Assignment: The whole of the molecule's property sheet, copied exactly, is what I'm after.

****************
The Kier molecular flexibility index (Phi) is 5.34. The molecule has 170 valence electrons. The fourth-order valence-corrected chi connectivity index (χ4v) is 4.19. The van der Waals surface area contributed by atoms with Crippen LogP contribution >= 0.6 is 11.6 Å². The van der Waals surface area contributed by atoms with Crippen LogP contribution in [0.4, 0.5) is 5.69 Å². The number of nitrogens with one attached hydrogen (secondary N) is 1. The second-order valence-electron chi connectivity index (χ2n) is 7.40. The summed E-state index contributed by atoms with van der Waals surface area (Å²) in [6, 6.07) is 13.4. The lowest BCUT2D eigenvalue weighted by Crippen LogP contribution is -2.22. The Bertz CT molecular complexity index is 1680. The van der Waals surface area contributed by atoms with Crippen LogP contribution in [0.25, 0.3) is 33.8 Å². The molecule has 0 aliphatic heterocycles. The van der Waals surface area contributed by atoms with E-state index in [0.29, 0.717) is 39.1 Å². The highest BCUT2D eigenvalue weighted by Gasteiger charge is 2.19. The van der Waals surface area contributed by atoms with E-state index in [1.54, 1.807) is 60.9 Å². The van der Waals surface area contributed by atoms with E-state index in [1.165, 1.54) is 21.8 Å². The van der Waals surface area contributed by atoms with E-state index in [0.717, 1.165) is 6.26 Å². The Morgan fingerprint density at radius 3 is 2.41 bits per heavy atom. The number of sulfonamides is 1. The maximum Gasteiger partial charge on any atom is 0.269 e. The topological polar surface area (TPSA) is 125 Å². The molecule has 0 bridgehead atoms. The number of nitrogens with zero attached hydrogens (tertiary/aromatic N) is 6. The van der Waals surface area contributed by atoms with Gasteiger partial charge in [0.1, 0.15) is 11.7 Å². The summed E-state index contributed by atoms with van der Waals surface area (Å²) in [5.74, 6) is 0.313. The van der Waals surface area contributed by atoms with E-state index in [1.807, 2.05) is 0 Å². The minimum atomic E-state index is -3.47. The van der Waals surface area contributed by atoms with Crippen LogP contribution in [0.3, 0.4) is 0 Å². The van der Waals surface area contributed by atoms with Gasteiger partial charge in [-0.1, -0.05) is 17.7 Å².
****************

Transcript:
The Kier molecular flexibility index (Phi) is 5.34. The molecule has 170 valence electrons. The fourth-order valence-corrected chi connectivity index (χ4v) is 4.19. The van der Waals surface area contributed by atoms with Crippen LogP contribution >= 0.6 is 11.6 Å². The van der Waals surface area contributed by atoms with Crippen LogP contribution in [0.4, 0.5) is 5.69 Å². The number of nitrogens with one attached hydrogen (secondary N) is 1. The second-order valence-electron chi connectivity index (χ2n) is 7.40. The summed E-state index contributed by atoms with van der Waals surface area (Å²) in [6, 6.07) is 13.4. The lowest BCUT2D eigenvalue weighted by Crippen LogP contribution is -2.22. The Bertz CT molecular complexity index is 1680. The van der Waals surface area contributed by atoms with Crippen LogP contribution in [0.25, 0.3) is 33.8 Å². The molecule has 0 aliphatic heterocycles. The van der Waals surface area contributed by atoms with E-state index in [0.29, 0.717) is 39.1 Å². The highest BCUT2D eigenvalue weighted by Gasteiger charge is 2.19. The van der Waals surface area contributed by atoms with E-state index in [1.54, 1.807) is 60.9 Å². The van der Waals surface area contributed by atoms with E-state index in [1.165, 1.54) is 21.8 Å². The van der Waals surface area contributed by atoms with E-state index in [0.717, 1.165) is 6.26 Å². The Morgan fingerprint density at radius 3 is 2.41 bits per heavy atom. The number of sulfonamides is 1. The maximum Gasteiger partial charge on any atom is 0.269 e. The topological polar surface area (TPSA) is 125 Å². The molecule has 0 bridgehead atoms. The number of nitrogens with zero attached hydrogens (tertiary/aromatic N) is 6. The van der Waals surface area contributed by atoms with Gasteiger partial charge in [0.1, 0.15) is 11.7 Å². The summed E-state index contributed by atoms with van der Waals surface area (Å²) in [5.74, 6) is 0.313. The van der Waals surface area contributed by atoms with E-state index in [1.807, 2.05) is 0 Å². The minimum atomic E-state index is -3.47. The van der Waals surface area contributed by atoms with Crippen LogP contribution in [0.3, 0.4) is 0 Å². The van der Waals surface area contributed by atoms with Gasteiger partial charge in [-0.1, -0.05) is 17.7 Å².